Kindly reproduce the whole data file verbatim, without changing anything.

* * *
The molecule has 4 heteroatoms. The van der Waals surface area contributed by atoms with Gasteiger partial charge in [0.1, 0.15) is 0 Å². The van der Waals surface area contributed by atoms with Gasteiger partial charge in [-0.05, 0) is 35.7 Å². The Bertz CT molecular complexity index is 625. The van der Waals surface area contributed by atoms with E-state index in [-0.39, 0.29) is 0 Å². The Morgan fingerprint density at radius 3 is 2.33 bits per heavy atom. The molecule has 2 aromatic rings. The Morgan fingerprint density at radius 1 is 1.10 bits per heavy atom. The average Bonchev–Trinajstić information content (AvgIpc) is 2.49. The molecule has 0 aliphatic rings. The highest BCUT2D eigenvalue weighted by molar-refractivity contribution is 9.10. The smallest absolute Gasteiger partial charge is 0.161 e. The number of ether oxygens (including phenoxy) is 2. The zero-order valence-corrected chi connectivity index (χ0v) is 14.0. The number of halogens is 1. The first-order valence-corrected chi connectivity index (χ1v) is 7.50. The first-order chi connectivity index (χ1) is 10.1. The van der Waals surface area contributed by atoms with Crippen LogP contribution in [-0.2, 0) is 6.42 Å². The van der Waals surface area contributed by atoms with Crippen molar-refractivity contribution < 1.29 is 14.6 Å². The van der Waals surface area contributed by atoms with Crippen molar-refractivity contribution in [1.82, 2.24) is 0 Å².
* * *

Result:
The molecule has 4 heteroatoms. The van der Waals surface area contributed by atoms with Gasteiger partial charge in [0.1, 0.15) is 0 Å². The van der Waals surface area contributed by atoms with Gasteiger partial charge in [-0.05, 0) is 35.7 Å². The Bertz CT molecular complexity index is 625. The van der Waals surface area contributed by atoms with E-state index in [-0.39, 0.29) is 0 Å². The Morgan fingerprint density at radius 3 is 2.33 bits per heavy atom. The molecule has 2 aromatic rings. The Morgan fingerprint density at radius 1 is 1.10 bits per heavy atom. The average Bonchev–Trinajstić information content (AvgIpc) is 2.49. The molecule has 0 aliphatic rings. The highest BCUT2D eigenvalue weighted by molar-refractivity contribution is 9.10. The smallest absolute Gasteiger partial charge is 0.161 e. The number of ether oxygens (including phenoxy) is 2. The zero-order valence-corrected chi connectivity index (χ0v) is 14.0. The number of halogens is 1. The first-order valence-corrected chi connectivity index (χ1v) is 7.50. The first-order chi connectivity index (χ1) is 10.1. The van der Waals surface area contributed by atoms with Crippen LogP contribution in [-0.2, 0) is 6.42 Å². The van der Waals surface area contributed by atoms with Crippen molar-refractivity contribution < 1.29 is 14.6 Å². The van der Waals surface area contributed by atoms with Crippen molar-refractivity contribution in [1.82, 2.24) is 0 Å².